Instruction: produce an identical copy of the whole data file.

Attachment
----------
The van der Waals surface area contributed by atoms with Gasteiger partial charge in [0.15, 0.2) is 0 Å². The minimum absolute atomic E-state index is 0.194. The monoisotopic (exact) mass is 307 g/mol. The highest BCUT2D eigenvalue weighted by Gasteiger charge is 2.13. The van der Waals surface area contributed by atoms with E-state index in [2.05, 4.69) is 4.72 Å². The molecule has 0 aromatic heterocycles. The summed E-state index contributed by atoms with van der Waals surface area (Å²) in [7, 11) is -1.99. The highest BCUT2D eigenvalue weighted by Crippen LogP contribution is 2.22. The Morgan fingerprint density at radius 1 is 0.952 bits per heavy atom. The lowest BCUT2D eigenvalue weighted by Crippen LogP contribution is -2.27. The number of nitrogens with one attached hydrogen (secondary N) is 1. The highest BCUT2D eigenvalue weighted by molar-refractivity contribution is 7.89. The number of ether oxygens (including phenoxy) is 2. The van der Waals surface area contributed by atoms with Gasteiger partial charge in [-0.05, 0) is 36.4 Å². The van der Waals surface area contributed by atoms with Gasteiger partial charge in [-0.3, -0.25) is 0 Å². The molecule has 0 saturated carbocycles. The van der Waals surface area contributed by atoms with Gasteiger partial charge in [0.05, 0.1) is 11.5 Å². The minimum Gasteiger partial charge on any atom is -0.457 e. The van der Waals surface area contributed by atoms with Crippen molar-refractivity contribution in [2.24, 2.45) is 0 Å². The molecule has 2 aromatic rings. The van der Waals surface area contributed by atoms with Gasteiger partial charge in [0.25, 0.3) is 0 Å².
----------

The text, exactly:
The van der Waals surface area contributed by atoms with Gasteiger partial charge in [0.15, 0.2) is 0 Å². The minimum absolute atomic E-state index is 0.194. The monoisotopic (exact) mass is 307 g/mol. The highest BCUT2D eigenvalue weighted by Gasteiger charge is 2.13. The van der Waals surface area contributed by atoms with E-state index in [2.05, 4.69) is 4.72 Å². The molecule has 0 aromatic heterocycles. The summed E-state index contributed by atoms with van der Waals surface area (Å²) in [7, 11) is -1.99. The highest BCUT2D eigenvalue weighted by Crippen LogP contribution is 2.22. The Morgan fingerprint density at radius 1 is 0.952 bits per heavy atom. The lowest BCUT2D eigenvalue weighted by Crippen LogP contribution is -2.27. The number of nitrogens with one attached hydrogen (secondary N) is 1. The highest BCUT2D eigenvalue weighted by molar-refractivity contribution is 7.89. The number of ether oxygens (including phenoxy) is 2. The van der Waals surface area contributed by atoms with Gasteiger partial charge in [-0.05, 0) is 36.4 Å². The van der Waals surface area contributed by atoms with Gasteiger partial charge in [-0.3, -0.25) is 0 Å². The molecule has 0 saturated carbocycles. The van der Waals surface area contributed by atoms with Gasteiger partial charge in [0.05, 0.1) is 11.5 Å². The minimum Gasteiger partial charge on any atom is -0.457 e. The van der Waals surface area contributed by atoms with Crippen molar-refractivity contribution in [2.24, 2.45) is 0 Å². The molecule has 2 aromatic rings. The van der Waals surface area contributed by atoms with Gasteiger partial charge in [0.25, 0.3) is 0 Å².